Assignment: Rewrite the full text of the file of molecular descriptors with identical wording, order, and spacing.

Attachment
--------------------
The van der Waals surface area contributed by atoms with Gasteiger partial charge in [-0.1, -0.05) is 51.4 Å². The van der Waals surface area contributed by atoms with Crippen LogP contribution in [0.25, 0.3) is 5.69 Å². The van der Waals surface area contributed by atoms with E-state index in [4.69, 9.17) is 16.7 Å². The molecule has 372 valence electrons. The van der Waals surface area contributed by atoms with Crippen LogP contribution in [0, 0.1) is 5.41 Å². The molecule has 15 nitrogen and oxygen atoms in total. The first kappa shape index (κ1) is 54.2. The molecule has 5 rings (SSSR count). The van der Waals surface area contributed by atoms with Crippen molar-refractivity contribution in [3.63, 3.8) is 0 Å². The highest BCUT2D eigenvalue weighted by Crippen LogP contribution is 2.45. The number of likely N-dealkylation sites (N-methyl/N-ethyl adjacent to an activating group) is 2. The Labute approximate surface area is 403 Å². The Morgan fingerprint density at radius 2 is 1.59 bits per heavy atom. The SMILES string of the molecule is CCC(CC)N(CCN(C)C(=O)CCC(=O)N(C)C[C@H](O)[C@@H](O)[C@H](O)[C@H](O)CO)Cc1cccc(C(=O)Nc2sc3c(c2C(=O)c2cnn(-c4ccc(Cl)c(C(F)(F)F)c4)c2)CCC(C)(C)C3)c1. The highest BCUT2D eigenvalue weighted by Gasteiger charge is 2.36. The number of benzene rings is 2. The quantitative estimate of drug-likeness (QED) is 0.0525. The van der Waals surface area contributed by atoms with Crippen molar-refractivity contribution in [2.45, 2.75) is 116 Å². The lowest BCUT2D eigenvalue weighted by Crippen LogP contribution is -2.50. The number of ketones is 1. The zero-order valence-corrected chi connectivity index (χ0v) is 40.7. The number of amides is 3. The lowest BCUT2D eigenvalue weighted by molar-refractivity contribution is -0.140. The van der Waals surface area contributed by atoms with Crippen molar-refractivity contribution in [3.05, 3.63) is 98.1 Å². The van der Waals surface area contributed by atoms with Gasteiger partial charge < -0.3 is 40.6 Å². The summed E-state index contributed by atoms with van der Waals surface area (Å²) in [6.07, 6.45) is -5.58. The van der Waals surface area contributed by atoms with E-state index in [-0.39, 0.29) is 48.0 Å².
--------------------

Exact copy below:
The van der Waals surface area contributed by atoms with Gasteiger partial charge in [-0.1, -0.05) is 51.4 Å². The van der Waals surface area contributed by atoms with Crippen LogP contribution in [0.25, 0.3) is 5.69 Å². The van der Waals surface area contributed by atoms with E-state index in [4.69, 9.17) is 16.7 Å². The molecule has 372 valence electrons. The van der Waals surface area contributed by atoms with Crippen LogP contribution in [0, 0.1) is 5.41 Å². The molecule has 15 nitrogen and oxygen atoms in total. The first kappa shape index (κ1) is 54.2. The molecule has 5 rings (SSSR count). The van der Waals surface area contributed by atoms with Crippen molar-refractivity contribution in [3.63, 3.8) is 0 Å². The highest BCUT2D eigenvalue weighted by Crippen LogP contribution is 2.45. The number of likely N-dealkylation sites (N-methyl/N-ethyl adjacent to an activating group) is 2. The Labute approximate surface area is 403 Å². The Morgan fingerprint density at radius 2 is 1.59 bits per heavy atom. The SMILES string of the molecule is CCC(CC)N(CCN(C)C(=O)CCC(=O)N(C)C[C@H](O)[C@@H](O)[C@H](O)[C@H](O)CO)Cc1cccc(C(=O)Nc2sc3c(c2C(=O)c2cnn(-c4ccc(Cl)c(C(F)(F)F)c4)c2)CCC(C)(C)C3)c1. The highest BCUT2D eigenvalue weighted by Gasteiger charge is 2.36. The number of benzene rings is 2. The quantitative estimate of drug-likeness (QED) is 0.0525. The van der Waals surface area contributed by atoms with Crippen molar-refractivity contribution in [2.45, 2.75) is 116 Å². The lowest BCUT2D eigenvalue weighted by Crippen LogP contribution is -2.50. The number of ketones is 1. The zero-order valence-corrected chi connectivity index (χ0v) is 40.7. The number of amides is 3. The lowest BCUT2D eigenvalue weighted by molar-refractivity contribution is -0.140. The van der Waals surface area contributed by atoms with Crippen molar-refractivity contribution in [3.05, 3.63) is 98.1 Å². The van der Waals surface area contributed by atoms with Gasteiger partial charge < -0.3 is 40.6 Å². The summed E-state index contributed by atoms with van der Waals surface area (Å²) in [6.07, 6.45) is -5.58. The van der Waals surface area contributed by atoms with E-state index in [-0.39, 0.29) is 48.0 Å².